Recent heavy rainfall has heightened concerns about the resilience of colonias in our area. These communities, often on low-lying farmland, need more basic amenities like water services and solid waste disposal. Poor drainage and unpaved roads exacerbate their vulnerability, especially during significant rain events.
A particular colonia off Rose Acres exemplifies these challenges, becoming a muddy quagmire after the recent downpours. While Nueces County is home to an estimated 200 colonias, only about three dozen are officially recognized. The state defines these areas as lacking essential services such as drinking water, sewage treatment, and paved roads, making them particularly susceptible to flooding.
Lionel Lopez, a South Texas Colonia native, emphasizes the difficulties faced by these communities. “They don’t have a voice. It’s hard to live out in the colonias,” he says. For over 50 years, his South Texas Colonia Initiative has been dedicated to supporting colonia residents and advocating for more action from elected officials. Lopez is particularly concerned about flooding, noting that the farmlands surrounding these areas are prone to overflow into the colonias during heavy rainfall.
Although the recent rainfall caused minimal flooding, the threat remains a constant worry. Nueces County Pct. 2 Commissioner John Marez expressed his concern: “Anytime it rains, I always cringe. I do. Because I know that there are areas in need of help.” Marez is actively working on solutions to mitigate these flooding issues.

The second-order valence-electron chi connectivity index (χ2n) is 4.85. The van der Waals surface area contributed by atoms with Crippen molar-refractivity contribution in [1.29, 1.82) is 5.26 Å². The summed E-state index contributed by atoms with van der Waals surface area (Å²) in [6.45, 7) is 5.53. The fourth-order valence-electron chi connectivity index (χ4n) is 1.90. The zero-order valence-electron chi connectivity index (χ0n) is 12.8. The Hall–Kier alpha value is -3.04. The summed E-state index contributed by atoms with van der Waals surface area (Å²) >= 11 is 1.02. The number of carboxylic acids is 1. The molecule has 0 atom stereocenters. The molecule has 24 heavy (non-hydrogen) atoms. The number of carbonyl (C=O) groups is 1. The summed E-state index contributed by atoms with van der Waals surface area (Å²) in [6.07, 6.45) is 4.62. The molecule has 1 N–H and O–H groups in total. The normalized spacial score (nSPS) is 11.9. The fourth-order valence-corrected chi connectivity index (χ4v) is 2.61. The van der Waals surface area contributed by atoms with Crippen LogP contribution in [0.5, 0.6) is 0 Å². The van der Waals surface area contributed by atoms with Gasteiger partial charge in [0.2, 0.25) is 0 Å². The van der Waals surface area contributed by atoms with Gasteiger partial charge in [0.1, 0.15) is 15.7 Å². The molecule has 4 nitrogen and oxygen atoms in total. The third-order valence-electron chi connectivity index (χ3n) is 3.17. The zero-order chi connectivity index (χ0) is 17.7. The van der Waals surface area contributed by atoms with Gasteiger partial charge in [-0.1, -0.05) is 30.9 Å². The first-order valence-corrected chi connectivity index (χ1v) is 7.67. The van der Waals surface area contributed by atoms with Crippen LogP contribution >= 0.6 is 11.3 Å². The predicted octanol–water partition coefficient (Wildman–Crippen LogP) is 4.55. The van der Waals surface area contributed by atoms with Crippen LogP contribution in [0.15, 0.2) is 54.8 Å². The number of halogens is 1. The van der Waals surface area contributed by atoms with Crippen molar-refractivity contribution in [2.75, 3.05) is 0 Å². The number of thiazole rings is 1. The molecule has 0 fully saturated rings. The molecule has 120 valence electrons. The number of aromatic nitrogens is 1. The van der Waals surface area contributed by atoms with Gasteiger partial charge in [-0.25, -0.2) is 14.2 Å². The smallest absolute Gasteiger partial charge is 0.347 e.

However, the challenge is immense. Tackling the numerous issues faced by colonias could require tens of millions of dollars. Marez hopes that the ongoing Tri-County drainage study, in which the County participates, will help formulate a comprehensive plan to address the flooding. The aim is to present the study’s findings to the state to secure grant funding to transform these impoverished areas.
The situation in Nueces County’s colonias highlights a more significant issue of inequality and infrastructure. While local efforts are underway, the scale of the problem calls for state and federal assistance. The community’s resilience is tested with each downpour, underscoring the urgent need for comprehensive solutions that address immediate concerns and pave the way for long-term improvement in the living conditions of colonia residents.